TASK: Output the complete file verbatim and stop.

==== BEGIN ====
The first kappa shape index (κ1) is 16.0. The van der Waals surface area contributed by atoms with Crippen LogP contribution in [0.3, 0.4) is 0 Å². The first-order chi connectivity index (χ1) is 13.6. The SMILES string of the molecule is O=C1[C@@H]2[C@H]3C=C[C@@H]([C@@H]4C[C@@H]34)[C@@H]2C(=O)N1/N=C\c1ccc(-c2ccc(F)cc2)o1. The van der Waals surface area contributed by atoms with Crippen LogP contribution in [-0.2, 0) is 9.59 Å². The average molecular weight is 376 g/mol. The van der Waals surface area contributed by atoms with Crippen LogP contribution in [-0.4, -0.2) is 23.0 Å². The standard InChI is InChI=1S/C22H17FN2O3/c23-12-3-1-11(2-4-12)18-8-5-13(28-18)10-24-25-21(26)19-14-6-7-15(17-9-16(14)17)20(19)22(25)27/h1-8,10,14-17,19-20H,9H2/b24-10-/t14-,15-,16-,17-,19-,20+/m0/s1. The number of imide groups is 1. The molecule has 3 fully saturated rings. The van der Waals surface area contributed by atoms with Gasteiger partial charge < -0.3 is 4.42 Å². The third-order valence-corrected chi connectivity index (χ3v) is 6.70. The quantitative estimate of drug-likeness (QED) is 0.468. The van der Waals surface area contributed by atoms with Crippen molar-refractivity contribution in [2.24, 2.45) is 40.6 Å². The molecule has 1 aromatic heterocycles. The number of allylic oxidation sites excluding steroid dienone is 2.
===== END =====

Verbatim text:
The first kappa shape index (κ1) is 16.0. The van der Waals surface area contributed by atoms with Crippen LogP contribution in [0.3, 0.4) is 0 Å². The first-order chi connectivity index (χ1) is 13.6. The SMILES string of the molecule is O=C1[C@@H]2[C@H]3C=C[C@@H]([C@@H]4C[C@@H]34)[C@@H]2C(=O)N1/N=C\c1ccc(-c2ccc(F)cc2)o1. The van der Waals surface area contributed by atoms with Crippen LogP contribution in [-0.2, 0) is 9.59 Å². The average molecular weight is 376 g/mol. The van der Waals surface area contributed by atoms with Crippen LogP contribution in [-0.4, -0.2) is 23.0 Å². The standard InChI is InChI=1S/C22H17FN2O3/c23-12-3-1-11(2-4-12)18-8-5-13(28-18)10-24-25-21(26)19-14-6-7-15(17-9-16(14)17)20(19)22(25)27/h1-8,10,14-17,19-20H,9H2/b24-10-/t14-,15-,16-,17-,19-,20+/m0/s1. The number of imide groups is 1. The molecule has 3 fully saturated rings. The van der Waals surface area contributed by atoms with Gasteiger partial charge < -0.3 is 4.42 Å². The third-order valence-corrected chi connectivity index (χ3v) is 6.70. The quantitative estimate of drug-likeness (QED) is 0.468. The van der Waals surface area contributed by atoms with Crippen molar-refractivity contribution in [2.24, 2.45) is 40.6 Å². The molecule has 1 aromatic heterocycles. The number of allylic oxidation sites excluding steroid dienone is 2.